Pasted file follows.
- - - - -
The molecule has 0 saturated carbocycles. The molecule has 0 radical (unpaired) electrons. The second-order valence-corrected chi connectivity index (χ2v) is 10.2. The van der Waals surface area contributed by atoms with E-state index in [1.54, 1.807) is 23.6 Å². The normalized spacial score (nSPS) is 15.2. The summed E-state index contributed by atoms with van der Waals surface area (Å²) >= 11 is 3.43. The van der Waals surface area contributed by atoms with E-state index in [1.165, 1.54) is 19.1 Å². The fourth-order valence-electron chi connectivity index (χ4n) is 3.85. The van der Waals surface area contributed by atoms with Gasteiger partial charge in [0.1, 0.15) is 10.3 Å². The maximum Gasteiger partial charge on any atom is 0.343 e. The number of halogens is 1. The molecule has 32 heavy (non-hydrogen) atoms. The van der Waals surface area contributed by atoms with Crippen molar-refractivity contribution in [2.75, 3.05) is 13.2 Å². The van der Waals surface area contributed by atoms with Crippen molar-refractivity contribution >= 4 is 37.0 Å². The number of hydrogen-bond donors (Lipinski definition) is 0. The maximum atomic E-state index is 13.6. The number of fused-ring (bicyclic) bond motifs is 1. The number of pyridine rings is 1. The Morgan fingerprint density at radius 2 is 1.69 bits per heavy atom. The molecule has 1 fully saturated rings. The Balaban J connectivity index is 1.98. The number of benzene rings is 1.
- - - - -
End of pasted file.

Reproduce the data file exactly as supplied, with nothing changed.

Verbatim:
The molecule has 0 saturated carbocycles. The molecule has 0 radical (unpaired) electrons. The second-order valence-corrected chi connectivity index (χ2v) is 10.2. The van der Waals surface area contributed by atoms with E-state index in [1.54, 1.807) is 23.6 Å². The normalized spacial score (nSPS) is 15.2. The summed E-state index contributed by atoms with van der Waals surface area (Å²) >= 11 is 3.43. The van der Waals surface area contributed by atoms with E-state index in [1.165, 1.54) is 19.1 Å². The fourth-order valence-electron chi connectivity index (χ4n) is 3.85. The van der Waals surface area contributed by atoms with Gasteiger partial charge in [0.1, 0.15) is 10.3 Å². The maximum Gasteiger partial charge on any atom is 0.343 e. The number of halogens is 1. The molecule has 32 heavy (non-hydrogen) atoms. The van der Waals surface area contributed by atoms with Crippen molar-refractivity contribution in [2.75, 3.05) is 13.2 Å². The van der Waals surface area contributed by atoms with Crippen molar-refractivity contribution >= 4 is 37.0 Å². The number of hydrogen-bond donors (Lipinski definition) is 0. The maximum atomic E-state index is 13.6. The number of fused-ring (bicyclic) bond motifs is 1. The number of pyridine rings is 1. The Morgan fingerprint density at radius 2 is 1.69 bits per heavy atom. The molecule has 1 fully saturated rings. The Balaban J connectivity index is 1.98. The number of benzene rings is 1.